Windows 8 abandons any such notions; the device melts away, and you’re left with a canvas that responds to your interactions. Gestures make sense, whatever your input preference: I slid effortlessly between dragging my finger across the screen, clicking around with the mouse, and tapping at the keyboard, depending on whatever made sense at the moment. This versatility is going to be key for users trying to make sense of the bold new interface.

And then I remembered the stylus. Windows has offered phenomenal, native handwriting recognition since the halcyon days of XP – but good luck finding an application or device to take advantage of it. Hopefully, the push for Windows 8 tablets is going to alleviate that issue. But this is yet another facet of that uncompromising design that’s driving everything about the Windows 8 experience: I typed on a keyboard when the slate was at my desk, but took the stylus to meetings and wrote notes by hand.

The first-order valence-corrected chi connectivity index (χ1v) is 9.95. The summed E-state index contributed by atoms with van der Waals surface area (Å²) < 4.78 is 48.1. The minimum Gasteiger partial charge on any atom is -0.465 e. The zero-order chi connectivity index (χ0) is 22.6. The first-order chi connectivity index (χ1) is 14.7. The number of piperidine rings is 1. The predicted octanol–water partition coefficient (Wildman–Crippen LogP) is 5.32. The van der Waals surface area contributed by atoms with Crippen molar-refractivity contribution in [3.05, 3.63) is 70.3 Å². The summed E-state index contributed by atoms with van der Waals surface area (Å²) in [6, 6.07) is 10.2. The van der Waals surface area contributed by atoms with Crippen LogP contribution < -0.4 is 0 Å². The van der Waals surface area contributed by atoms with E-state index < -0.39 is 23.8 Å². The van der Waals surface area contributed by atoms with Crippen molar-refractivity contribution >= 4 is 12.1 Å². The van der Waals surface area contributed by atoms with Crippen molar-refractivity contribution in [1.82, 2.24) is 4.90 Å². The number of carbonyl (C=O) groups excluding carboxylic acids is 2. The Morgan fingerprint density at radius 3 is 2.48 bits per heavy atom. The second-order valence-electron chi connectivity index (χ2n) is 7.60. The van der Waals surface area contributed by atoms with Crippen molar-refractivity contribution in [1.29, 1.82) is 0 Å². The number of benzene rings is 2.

Bizarre, that in light of all of the new features I reach for something as archaic as a stylus. But I’ve waited years for this – an operating system that works with me. The device is largely irrelevant – I happen to like taking notes with a pen, but use a combination of the touchscreen and a keyboard. Windows 8 leaves every option on the table, and that’s fantastic.

I’m still a little concerned about how this will translate onto larger screens – especially once the apps start to pile on. But things are shaping up nicely– consider me smitten.

It looks like Windows 8 is certainly going to take some getting used to. But underneath that daunting new interface are a wealth of smart decisions that go a long way towards dragging the behemoth that is Windows into the future. Perhaps most promising is the stuff we haven’t looke at yet: the apps, and the way multiple Windows 8 PCs and tablets sync together. What we see here has us excited, but it doesn’t have the level of polish that makes us think it’s just aobut ready to go. Judging by the quality here, it looks likely to release this fall, though Microsoft has made no official announcement.

If you want to see for yourself, download the Windows 8 Consumer Preview and let us know what you think of it in the comments. 


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Jim Love, Chief Content Officer, IT World Canada